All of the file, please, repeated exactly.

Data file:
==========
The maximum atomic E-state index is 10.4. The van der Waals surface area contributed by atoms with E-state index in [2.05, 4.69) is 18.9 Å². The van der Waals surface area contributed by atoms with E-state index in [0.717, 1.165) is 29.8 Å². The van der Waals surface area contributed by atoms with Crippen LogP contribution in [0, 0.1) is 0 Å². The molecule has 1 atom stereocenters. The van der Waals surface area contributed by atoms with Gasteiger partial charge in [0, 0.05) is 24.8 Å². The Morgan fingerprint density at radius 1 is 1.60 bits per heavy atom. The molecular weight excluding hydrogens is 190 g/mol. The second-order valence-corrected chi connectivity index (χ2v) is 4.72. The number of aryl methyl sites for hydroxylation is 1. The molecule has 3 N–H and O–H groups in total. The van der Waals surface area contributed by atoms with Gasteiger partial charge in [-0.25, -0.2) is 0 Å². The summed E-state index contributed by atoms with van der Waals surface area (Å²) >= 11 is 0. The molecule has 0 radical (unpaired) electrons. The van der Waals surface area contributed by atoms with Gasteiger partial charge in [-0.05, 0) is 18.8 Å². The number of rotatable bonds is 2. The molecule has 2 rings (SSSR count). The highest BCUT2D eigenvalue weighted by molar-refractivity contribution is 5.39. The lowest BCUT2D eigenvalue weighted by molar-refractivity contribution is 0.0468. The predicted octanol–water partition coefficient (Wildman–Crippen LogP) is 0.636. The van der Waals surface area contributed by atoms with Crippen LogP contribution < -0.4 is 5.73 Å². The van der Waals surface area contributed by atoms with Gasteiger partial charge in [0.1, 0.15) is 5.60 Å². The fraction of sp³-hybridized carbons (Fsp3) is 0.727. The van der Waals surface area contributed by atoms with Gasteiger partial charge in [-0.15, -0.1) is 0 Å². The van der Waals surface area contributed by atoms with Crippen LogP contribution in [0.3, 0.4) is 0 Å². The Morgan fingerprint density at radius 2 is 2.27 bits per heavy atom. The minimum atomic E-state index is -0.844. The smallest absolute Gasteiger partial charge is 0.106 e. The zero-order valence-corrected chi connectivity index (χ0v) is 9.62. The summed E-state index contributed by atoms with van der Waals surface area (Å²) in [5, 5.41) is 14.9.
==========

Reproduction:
The maximum atomic E-state index is 10.4. The van der Waals surface area contributed by atoms with E-state index in [2.05, 4.69) is 18.9 Å². The van der Waals surface area contributed by atoms with E-state index in [0.717, 1.165) is 29.8 Å². The van der Waals surface area contributed by atoms with Crippen LogP contribution in [0, 0.1) is 0 Å². The molecule has 1 atom stereocenters. The van der Waals surface area contributed by atoms with Gasteiger partial charge in [0, 0.05) is 24.8 Å². The Morgan fingerprint density at radius 1 is 1.60 bits per heavy atom. The molecular weight excluding hydrogens is 190 g/mol. The second-order valence-corrected chi connectivity index (χ2v) is 4.72. The number of aryl methyl sites for hydroxylation is 1. The molecule has 3 N–H and O–H groups in total. The van der Waals surface area contributed by atoms with Gasteiger partial charge in [-0.25, -0.2) is 0 Å². The summed E-state index contributed by atoms with van der Waals surface area (Å²) >= 11 is 0. The molecule has 0 radical (unpaired) electrons. The van der Waals surface area contributed by atoms with Gasteiger partial charge in [-0.05, 0) is 18.8 Å². The number of rotatable bonds is 2. The molecule has 2 rings (SSSR count). The highest BCUT2D eigenvalue weighted by molar-refractivity contribution is 5.39. The lowest BCUT2D eigenvalue weighted by molar-refractivity contribution is 0.0468. The predicted octanol–water partition coefficient (Wildman–Crippen LogP) is 0.636. The van der Waals surface area contributed by atoms with Crippen LogP contribution < -0.4 is 5.73 Å². The van der Waals surface area contributed by atoms with Gasteiger partial charge in [0.1, 0.15) is 5.60 Å². The fraction of sp³-hybridized carbons (Fsp3) is 0.727. The van der Waals surface area contributed by atoms with Gasteiger partial charge in [-0.15, -0.1) is 0 Å². The van der Waals surface area contributed by atoms with Crippen LogP contribution in [0.3, 0.4) is 0 Å². The Morgan fingerprint density at radius 2 is 2.27 bits per heavy atom. The minimum atomic E-state index is -0.844. The smallest absolute Gasteiger partial charge is 0.106 e. The zero-order valence-corrected chi connectivity index (χ0v) is 9.62. The summed E-state index contributed by atoms with van der Waals surface area (Å²) in [5, 5.41) is 14.9.